In Defense of Shock

What if I take off my clothes, put a wig on and dance with a fire-spouting mechanism latched onto my crotch?

What if I put a dead shark in a tank, fill it with formaldehyde and display it in a gallery?

What if I fill a vessel up with urine, drop a crucifix inside and proclaim it as a work of art?

You will probably be shocked, maybe peeing your pants in the process, and label me as an attention-whore.

Or worse, you may call the police or a mental asylum to drag me away and spare your poor heart from such horror.

There is also a rare possibility of my antics kindling your fascination and pleasing your eyes and Oh-So-Bored-With-This-Routine-World mind.

But will you ever ask WHY you got shocked by seeing my crotch on fire or a crucifix submerged in piss?

Does ANYBODY ever asks why they react the way they do when they see a piece of shock art?

I think they do not.

When Lady GaGa wore the meat dress in the VMAs, my first reaction was of disbelief.

Of course, it was fake meat, right?

Later, when it turned out that it wasn’t, I was utterly disgusted and all I could think to myself was, “This Fucking Rocks!”.

And that’s the magic of shock art — its effect is immediate.

It incites powerful emotional responses; it makes you feel.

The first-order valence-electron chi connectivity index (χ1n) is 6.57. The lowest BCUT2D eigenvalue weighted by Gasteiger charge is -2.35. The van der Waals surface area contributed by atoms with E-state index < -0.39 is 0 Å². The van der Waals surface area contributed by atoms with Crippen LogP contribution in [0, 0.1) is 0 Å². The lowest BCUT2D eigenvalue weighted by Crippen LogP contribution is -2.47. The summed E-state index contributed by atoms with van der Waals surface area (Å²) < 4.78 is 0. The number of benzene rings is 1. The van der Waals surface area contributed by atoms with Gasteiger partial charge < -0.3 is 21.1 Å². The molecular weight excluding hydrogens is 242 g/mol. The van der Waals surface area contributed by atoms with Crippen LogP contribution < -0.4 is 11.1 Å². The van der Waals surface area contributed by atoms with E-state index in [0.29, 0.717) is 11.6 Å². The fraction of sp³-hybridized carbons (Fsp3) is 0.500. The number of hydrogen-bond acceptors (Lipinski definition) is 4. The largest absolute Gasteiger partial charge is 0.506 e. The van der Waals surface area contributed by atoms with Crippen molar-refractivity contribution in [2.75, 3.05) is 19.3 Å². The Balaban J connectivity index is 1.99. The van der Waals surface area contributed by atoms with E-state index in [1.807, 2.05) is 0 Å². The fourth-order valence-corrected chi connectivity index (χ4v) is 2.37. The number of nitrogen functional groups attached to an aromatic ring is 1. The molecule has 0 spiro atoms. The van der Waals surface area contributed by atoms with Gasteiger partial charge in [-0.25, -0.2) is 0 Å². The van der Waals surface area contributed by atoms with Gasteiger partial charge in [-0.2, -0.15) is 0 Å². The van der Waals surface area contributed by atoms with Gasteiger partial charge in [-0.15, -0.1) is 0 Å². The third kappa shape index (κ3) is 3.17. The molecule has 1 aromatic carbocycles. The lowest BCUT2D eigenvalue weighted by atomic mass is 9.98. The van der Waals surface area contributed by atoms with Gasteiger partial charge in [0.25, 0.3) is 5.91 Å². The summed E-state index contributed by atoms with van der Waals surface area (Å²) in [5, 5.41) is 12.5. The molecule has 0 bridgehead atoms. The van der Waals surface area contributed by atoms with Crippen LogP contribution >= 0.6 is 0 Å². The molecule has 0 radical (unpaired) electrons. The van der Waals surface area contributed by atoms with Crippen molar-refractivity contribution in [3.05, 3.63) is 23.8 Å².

But sadly not many people investigate why it makes them feel the way they do.

In my opinion, which was never really humble, shock art shocks us because it dares to probe into our darkest anxieties, fears and desires.

When Lady GaGa wears a meat dress, we are shocked because we are scared of death, and the rotting meat disgusts us.

When Damien Hirst preserves a Tiger Shark in a vitrine and showcases it in a gallery, we are shocked because the shark is dead and yet it seems so alive.

When Andres Serrano takes a picture of a crucifix submerged in his urine, it shocks us because he mixes one of the most sacred symbols of humanity with one of the decidedly profane things of our society.

Shock Art transgresses.

It is disgusting.

It is perverted.

It is the mirror which we never want to see.

And that’s exactly why it is one of the greatest kinds of art in the world.

Shock Art is the slap of truth on the face of the society — it forces us to deal with reality. And maybe even achieve catharsis in the process and get rid of these anxieties and fears.

Thus, Shock Art could very well make our society psychologically healthier.

And in this basic argument lies my defense of the art that shocks.

Now, if you’ll excuse me, it’s too hard writing a blog with fire spouting out of my crotch and a dead Tiger Shark staring back at me.



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